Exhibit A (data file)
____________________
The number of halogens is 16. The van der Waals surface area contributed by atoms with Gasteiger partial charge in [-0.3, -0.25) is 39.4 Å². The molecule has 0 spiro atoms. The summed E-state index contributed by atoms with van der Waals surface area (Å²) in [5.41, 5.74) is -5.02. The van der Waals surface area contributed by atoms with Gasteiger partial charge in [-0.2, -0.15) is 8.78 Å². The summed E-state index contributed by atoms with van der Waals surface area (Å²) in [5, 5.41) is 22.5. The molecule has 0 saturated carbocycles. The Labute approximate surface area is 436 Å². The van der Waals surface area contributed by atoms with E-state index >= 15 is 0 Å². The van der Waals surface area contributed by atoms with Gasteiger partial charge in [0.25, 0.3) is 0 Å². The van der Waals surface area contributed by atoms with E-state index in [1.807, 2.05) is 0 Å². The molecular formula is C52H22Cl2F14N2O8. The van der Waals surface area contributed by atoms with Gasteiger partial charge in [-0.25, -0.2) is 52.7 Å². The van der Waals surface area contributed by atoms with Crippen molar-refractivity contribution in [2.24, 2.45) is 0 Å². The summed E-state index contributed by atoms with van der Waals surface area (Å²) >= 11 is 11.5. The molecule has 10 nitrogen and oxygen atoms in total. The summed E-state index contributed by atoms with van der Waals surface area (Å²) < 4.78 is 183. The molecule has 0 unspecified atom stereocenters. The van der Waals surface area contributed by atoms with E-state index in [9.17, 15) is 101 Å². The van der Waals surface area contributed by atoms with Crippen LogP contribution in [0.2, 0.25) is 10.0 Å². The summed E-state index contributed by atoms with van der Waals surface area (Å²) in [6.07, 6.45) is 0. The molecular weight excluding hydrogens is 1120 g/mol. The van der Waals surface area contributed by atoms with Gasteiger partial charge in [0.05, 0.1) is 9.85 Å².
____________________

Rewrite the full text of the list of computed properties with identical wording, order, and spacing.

The number of halogens is 16. The van der Waals surface area contributed by atoms with Gasteiger partial charge in [-0.3, -0.25) is 39.4 Å². The molecule has 0 spiro atoms. The summed E-state index contributed by atoms with van der Waals surface area (Å²) in [5.41, 5.74) is -5.02. The van der Waals surface area contributed by atoms with Gasteiger partial charge in [-0.2, -0.15) is 8.78 Å². The summed E-state index contributed by atoms with van der Waals surface area (Å²) in [5, 5.41) is 22.5. The molecule has 0 saturated carbocycles. The Labute approximate surface area is 436 Å². The van der Waals surface area contributed by atoms with E-state index >= 15 is 0 Å². The van der Waals surface area contributed by atoms with Gasteiger partial charge in [0.25, 0.3) is 0 Å². The van der Waals surface area contributed by atoms with E-state index in [1.807, 2.05) is 0 Å². The molecular formula is C52H22Cl2F14N2O8. The van der Waals surface area contributed by atoms with Gasteiger partial charge in [-0.25, -0.2) is 52.7 Å². The van der Waals surface area contributed by atoms with Crippen molar-refractivity contribution in [2.24, 2.45) is 0 Å². The summed E-state index contributed by atoms with van der Waals surface area (Å²) >= 11 is 11.5. The molecule has 10 nitrogen and oxygen atoms in total. The summed E-state index contributed by atoms with van der Waals surface area (Å²) < 4.78 is 183. The molecule has 0 unspecified atom stereocenters. The van der Waals surface area contributed by atoms with E-state index in [9.17, 15) is 101 Å². The van der Waals surface area contributed by atoms with Crippen LogP contribution in [0.2, 0.25) is 10.0 Å². The summed E-state index contributed by atoms with van der Waals surface area (Å²) in [6.07, 6.45) is 0. The molecular weight excluding hydrogens is 1120 g/mol. The van der Waals surface area contributed by atoms with Gasteiger partial charge in [0.05, 0.1) is 9.85 Å².